Now, sometimes the reason something is secret is simply because it’s always been. Some of us do not relish the thought of losing the sacredness of an oral tradition and the history it protects. Other times, it’s simply because we swore on it and that’s good enough. Occasionally, though, it’s due to the nature of the transference. My Grandma thought me to be of sound spirit, a good heart and a natural spoon-hand, but she also relied upon my respect for the old ways. She counted on the fact that I would rather wax my nose hairs than let someone put walnuts or clove in her cobbler–thereby keeping a dish that her own momma whipped up in one divine, pure, peachy piece. Perhaps she was protecting its simplicity and possible criticisms, or perhaps she was preserving the whisperings of a matrilineal cooking heritage: hand-over-hand, steam and thick, molasses love. That moment cannot be handed out on a three by five card, y’all. Wouldn’t come out the same, anyway.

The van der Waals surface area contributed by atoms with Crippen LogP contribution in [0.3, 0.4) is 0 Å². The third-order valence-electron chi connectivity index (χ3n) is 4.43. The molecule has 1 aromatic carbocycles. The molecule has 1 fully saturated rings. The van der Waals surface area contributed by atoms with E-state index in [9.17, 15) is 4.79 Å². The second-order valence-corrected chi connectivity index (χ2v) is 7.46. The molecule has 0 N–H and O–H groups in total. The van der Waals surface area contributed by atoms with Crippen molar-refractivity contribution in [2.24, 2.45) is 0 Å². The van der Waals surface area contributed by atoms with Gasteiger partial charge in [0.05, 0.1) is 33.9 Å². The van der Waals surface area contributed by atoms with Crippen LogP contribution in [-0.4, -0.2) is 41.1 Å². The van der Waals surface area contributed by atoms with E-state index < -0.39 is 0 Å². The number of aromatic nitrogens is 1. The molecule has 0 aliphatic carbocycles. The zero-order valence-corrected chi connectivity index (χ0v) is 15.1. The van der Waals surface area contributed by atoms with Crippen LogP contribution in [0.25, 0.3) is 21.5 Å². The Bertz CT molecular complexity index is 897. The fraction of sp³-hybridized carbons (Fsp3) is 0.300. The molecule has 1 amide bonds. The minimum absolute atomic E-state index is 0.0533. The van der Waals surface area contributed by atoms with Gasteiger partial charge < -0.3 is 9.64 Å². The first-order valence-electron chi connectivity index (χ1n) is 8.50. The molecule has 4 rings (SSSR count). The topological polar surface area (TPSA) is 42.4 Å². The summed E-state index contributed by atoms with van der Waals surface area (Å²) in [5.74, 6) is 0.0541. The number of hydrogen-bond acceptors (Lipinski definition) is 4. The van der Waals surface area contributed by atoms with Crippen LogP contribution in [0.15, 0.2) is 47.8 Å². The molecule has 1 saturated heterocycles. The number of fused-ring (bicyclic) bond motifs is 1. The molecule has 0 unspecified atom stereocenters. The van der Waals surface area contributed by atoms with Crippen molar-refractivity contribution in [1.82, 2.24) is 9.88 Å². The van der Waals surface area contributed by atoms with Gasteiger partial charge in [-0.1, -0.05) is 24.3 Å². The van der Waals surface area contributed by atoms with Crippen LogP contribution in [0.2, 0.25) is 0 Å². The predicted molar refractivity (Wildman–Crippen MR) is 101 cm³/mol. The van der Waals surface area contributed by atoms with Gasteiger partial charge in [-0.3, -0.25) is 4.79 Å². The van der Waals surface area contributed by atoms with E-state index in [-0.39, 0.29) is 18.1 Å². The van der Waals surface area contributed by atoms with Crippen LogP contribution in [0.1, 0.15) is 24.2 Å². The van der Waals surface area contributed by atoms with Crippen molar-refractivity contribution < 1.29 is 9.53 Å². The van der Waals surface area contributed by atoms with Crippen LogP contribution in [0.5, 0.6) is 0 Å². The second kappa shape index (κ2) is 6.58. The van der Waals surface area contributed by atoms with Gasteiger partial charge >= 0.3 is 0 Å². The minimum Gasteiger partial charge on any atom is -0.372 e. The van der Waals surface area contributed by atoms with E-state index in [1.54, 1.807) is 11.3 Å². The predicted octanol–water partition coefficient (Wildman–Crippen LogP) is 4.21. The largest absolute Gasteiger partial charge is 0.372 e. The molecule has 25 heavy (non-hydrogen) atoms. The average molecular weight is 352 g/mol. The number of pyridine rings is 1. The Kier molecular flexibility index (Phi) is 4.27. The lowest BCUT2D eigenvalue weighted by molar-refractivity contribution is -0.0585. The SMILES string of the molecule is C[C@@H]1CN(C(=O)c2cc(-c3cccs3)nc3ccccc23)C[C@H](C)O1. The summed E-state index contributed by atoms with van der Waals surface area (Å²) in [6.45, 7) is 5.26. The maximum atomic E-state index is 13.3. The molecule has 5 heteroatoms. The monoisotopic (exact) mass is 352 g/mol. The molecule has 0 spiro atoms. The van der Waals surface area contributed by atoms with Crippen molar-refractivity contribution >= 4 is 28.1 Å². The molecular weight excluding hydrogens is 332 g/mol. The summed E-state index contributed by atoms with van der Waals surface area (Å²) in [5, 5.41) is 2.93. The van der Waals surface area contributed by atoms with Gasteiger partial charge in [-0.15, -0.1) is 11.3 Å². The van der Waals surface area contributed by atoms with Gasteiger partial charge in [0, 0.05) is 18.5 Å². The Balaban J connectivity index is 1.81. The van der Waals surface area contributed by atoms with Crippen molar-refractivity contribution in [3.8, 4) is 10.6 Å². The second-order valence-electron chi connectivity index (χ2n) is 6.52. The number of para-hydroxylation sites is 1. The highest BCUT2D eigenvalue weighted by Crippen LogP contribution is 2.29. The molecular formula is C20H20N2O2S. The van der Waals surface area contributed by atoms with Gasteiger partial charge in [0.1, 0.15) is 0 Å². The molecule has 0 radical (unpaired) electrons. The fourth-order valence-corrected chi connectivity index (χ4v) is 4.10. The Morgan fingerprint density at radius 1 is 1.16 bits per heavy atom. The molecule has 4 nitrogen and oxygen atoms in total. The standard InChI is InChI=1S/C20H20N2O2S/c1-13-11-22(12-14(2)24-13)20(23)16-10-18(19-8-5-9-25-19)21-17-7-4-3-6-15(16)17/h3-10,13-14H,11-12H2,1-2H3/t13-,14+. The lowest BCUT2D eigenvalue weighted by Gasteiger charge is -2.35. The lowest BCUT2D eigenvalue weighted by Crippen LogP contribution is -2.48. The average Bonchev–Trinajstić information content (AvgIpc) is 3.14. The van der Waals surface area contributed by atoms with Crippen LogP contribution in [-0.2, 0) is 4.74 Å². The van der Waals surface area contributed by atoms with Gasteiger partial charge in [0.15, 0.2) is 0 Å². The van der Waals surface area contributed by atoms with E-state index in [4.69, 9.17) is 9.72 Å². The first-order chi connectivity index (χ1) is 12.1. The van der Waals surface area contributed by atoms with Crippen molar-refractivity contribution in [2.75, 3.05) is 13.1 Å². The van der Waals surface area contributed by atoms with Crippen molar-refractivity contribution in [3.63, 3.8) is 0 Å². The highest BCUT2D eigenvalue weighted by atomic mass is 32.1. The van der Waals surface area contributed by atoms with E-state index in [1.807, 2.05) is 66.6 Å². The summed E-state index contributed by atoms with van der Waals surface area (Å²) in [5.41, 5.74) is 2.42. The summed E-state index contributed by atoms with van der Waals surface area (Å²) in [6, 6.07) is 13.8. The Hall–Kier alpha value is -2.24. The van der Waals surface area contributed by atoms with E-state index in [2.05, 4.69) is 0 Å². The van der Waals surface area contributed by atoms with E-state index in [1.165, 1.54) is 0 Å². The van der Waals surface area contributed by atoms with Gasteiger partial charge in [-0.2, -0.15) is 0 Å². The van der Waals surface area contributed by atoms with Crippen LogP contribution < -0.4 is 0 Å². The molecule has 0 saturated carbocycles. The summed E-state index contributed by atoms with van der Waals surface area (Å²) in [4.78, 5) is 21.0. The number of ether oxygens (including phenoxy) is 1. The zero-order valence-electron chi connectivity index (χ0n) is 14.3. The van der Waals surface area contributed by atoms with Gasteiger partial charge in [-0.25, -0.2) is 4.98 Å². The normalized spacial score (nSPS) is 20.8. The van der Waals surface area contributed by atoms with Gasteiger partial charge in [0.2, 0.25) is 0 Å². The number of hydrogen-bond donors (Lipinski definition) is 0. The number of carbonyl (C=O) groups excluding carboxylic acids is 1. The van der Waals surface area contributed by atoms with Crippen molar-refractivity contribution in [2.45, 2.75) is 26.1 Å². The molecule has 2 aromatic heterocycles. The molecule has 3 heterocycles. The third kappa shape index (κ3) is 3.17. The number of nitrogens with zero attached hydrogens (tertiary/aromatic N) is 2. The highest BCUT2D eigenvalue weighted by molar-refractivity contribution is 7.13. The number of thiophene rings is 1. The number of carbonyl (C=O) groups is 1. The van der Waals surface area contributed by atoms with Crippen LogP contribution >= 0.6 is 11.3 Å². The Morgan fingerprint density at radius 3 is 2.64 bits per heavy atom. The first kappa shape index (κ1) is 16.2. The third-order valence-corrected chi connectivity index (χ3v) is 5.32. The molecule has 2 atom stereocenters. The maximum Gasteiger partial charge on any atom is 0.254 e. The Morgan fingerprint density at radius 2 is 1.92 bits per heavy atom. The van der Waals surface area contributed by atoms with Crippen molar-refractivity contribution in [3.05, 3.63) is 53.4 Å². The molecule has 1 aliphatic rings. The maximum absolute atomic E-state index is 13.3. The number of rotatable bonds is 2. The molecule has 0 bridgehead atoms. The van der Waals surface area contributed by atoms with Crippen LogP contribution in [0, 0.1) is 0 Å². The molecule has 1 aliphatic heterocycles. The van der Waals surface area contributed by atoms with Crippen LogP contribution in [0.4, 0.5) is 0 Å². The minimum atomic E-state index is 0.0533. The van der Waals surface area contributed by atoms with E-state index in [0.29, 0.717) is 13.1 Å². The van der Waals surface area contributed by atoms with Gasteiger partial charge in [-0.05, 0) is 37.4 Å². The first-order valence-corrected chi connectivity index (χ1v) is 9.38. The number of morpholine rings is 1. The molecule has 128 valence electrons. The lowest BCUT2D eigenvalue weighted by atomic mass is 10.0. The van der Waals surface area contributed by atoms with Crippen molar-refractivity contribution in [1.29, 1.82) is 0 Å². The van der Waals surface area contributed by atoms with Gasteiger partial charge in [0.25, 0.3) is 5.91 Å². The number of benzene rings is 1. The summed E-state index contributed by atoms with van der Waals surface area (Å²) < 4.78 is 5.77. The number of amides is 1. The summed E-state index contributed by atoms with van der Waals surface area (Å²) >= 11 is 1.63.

I have a sister-friend who loves several things I create: dark chocolate, hazelnut torte, brown sugar, bacon sweet potatoes and homemade honey and ginger ricotta. I have offered her, as she is my sister and as I invented these dishes my-own-self, the recipes. She has graciously declined. Her feeling on it is thus: wouldn’t come out the same. I plan to teach her son, thereby insuring a new hereditary cooking line as well as her own culinary satisfaction when I’m long gone. (See my posts on adopted family and being Cherokee.) That being said, about a month of Sundays ago she asked me to teach her how to make gravy. Not just any gravy, but the one I Divine with wine or brandy, a little bacon grease, a smidge of sugar and thyme. It took only about twenty minutes over her cast iron cauldron, but with a little hip swinging and a helping of giggles, gravy came into being on her stovetop. The difference between handing a recipe down and handing it over is simple: being present. Stirring and chopping to the sound of heartbeats and the warmth of camaraderie. Can’t buy or steal that, folks. Gotta’ inherit it proper. Camenae DeWelles did it with an Oathe to only transfer that moment to family. Imagine the blasphemy of disregarding that form of magic?